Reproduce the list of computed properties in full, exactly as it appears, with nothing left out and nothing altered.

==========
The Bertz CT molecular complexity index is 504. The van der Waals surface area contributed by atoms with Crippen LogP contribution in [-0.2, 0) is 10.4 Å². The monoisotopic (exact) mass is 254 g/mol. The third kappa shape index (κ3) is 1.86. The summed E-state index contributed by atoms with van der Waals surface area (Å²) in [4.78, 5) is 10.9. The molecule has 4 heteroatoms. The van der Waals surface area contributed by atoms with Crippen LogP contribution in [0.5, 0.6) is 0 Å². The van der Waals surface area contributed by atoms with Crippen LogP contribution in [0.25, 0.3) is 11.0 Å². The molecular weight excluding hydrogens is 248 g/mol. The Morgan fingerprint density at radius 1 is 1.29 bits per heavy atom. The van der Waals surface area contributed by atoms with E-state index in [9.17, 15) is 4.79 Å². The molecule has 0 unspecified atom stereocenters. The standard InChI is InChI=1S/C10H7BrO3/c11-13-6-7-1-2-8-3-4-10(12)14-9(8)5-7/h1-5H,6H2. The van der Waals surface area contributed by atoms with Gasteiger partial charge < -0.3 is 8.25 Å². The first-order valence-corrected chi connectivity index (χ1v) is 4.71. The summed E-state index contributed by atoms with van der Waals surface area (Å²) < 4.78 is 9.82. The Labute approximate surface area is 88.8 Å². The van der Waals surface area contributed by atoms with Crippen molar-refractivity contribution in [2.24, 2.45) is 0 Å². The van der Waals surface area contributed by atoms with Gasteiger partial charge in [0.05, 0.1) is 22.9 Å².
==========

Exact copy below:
The Bertz CT molecular complexity index is 504. The van der Waals surface area contributed by atoms with Crippen LogP contribution in [-0.2, 0) is 10.4 Å². The monoisotopic (exact) mass is 254 g/mol. The third kappa shape index (κ3) is 1.86. The summed E-state index contributed by atoms with van der Waals surface area (Å²) in [4.78, 5) is 10.9. The molecule has 4 heteroatoms. The van der Waals surface area contributed by atoms with Crippen LogP contribution in [0.5, 0.6) is 0 Å². The van der Waals surface area contributed by atoms with Crippen LogP contribution in [0.25, 0.3) is 11.0 Å². The molecular weight excluding hydrogens is 248 g/mol. The Morgan fingerprint density at radius 1 is 1.29 bits per heavy atom. The van der Waals surface area contributed by atoms with E-state index in [9.17, 15) is 4.79 Å². The molecule has 0 unspecified atom stereocenters. The standard InChI is InChI=1S/C10H7BrO3/c11-13-6-7-1-2-8-3-4-10(12)14-9(8)5-7/h1-5H,6H2. The van der Waals surface area contributed by atoms with Gasteiger partial charge < -0.3 is 8.25 Å². The first-order valence-corrected chi connectivity index (χ1v) is 4.71. The summed E-state index contributed by atoms with van der Waals surface area (Å²) < 4.78 is 9.82. The Labute approximate surface area is 88.8 Å². The van der Waals surface area contributed by atoms with Crippen molar-refractivity contribution in [2.24, 2.45) is 0 Å². The van der Waals surface area contributed by atoms with Gasteiger partial charge in [0.05, 0.1) is 22.9 Å².